During my stay I had the privilege to participate in the mammoth cycle rally led by President Correa on the day (November 12) he filed his election nomination and the colossal participation of workers, poor, women and youth in the rally showed the unchallenging popularity of this Leftist leader.

Like his fellow comrade in Venezuela, he launched an all-out war against the United States and threw out a majority of the MNCs which were looting the resources of Ecuador. His daring decisions included his refusal to renew the lease of American airbases and in 2009 he expelled two US diplomats, accusing them of interfering in the internal affairs of the country. Moreover he openly challenged the USA and its allies by offering asylum to the Wikileaks founder, Julien Assange, who now stays at the Ecuadorian Embassy at London. Interestingly, the UK’s conceited threat to invade the Ecuadorian Embassy was diplomatically defeated by the extraordinary courage and tenacity of Correa.

Another significant contribution of Correa was the demolition of the traditional authority and control held by the Catholic Church, corporate media and the American backed MNCs in the Ecuador society. In 2009 a majority of Ecuadorians voted for a Constitution which has invariably brought sweeping changes in the polity. Correa’s determined “Citizens’ Revolution” has lifted thousands of people out of poverty and, according to the UNDP, poverty levels have dropped from 38 per cent in 2006 to 28 per cent in 2012. Correa’s popularity is attributed to the pro-people policies as the government invested a substantial amount of oil revenues in health, education and housing. He is credited with making education and health care more accessible and also a vast expansion of subsidised housing credits to $ 500 million in 2009. At present nearly 1.9 million people receive $ 50 a month from the government and a special financial package has been formulated for the education of children from the indigenous population. Moreover the government has bought hundreds of private health clinics and converted them into neighbourhood clinics to accommodate the downtrodden sections. The headmistress of the neighbourhood school in the indigenous town of Imbabura told me that the ‘Correa Government’s new educational initiatives have reduced the school dropouts to a great extent’. She further added that hundreds of teachers have been appointed and special scholarships have been introduced to encourage students and teachers.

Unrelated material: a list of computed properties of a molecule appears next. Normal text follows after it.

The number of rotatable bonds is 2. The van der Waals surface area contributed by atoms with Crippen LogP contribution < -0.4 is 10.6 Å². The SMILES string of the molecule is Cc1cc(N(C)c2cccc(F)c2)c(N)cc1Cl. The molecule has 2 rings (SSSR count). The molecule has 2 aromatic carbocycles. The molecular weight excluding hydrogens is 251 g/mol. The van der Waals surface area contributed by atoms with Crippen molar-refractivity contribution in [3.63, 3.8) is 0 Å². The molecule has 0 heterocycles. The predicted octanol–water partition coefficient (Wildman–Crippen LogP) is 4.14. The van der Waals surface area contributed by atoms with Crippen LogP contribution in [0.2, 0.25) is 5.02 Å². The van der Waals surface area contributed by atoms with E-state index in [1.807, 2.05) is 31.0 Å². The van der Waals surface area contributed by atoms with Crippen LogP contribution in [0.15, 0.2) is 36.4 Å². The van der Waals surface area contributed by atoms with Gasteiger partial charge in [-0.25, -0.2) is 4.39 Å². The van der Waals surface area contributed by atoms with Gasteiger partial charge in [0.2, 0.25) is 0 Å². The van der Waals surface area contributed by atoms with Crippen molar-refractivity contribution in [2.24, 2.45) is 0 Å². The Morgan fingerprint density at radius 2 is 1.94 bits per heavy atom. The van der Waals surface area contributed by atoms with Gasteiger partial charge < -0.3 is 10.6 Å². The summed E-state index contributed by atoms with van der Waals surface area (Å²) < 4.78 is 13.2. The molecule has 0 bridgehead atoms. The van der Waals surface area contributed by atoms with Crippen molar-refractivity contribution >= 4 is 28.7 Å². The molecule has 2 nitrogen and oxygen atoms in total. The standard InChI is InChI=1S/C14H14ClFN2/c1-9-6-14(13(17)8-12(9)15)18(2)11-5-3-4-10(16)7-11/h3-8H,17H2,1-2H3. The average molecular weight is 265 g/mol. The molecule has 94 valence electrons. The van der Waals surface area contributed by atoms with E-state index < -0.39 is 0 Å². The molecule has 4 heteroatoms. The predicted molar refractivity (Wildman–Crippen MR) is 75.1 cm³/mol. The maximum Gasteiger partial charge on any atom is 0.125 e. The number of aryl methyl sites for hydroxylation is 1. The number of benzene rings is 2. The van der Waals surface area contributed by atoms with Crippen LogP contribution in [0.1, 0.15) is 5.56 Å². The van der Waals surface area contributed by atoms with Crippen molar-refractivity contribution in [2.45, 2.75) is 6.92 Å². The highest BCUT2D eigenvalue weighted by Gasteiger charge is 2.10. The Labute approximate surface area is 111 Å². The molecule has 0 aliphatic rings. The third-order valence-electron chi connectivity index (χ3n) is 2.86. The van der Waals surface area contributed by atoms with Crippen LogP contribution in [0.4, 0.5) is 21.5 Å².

To conclude, Rafael Correa’s stunning victory has consolidated and ratified the lasting appeal of the Leftist movements in the Latin American region. The victory of the PAIS has undoubtedly added immense impetus to the fearless fight against imperialism. However, the premature demise of Hugo Chavez is a great loss for the progressive sections of Latin America and Rafael Correa is expected to fill that void. The present political vacuum in the region caused by the unfortunate departure of Chavez is a serious issue. We hope Rafael Correa would continue the legacy of Chavez and certainly help the region in building 21st Century Socialism in Latin America.

Dr Ginu Zacharia Oommen is a Fellow at the Nehru Memorial Museum and Library in New Delhi and the National Vice-President of the All India Youth Federation (AIYF). He was in Ecuador in November 2012 and observed the first phase of the election campaign there.

ISSN (Mainstream Online) : 2582-7316 | Privacy Policy
Notice: Mainstream Weekly appears online only.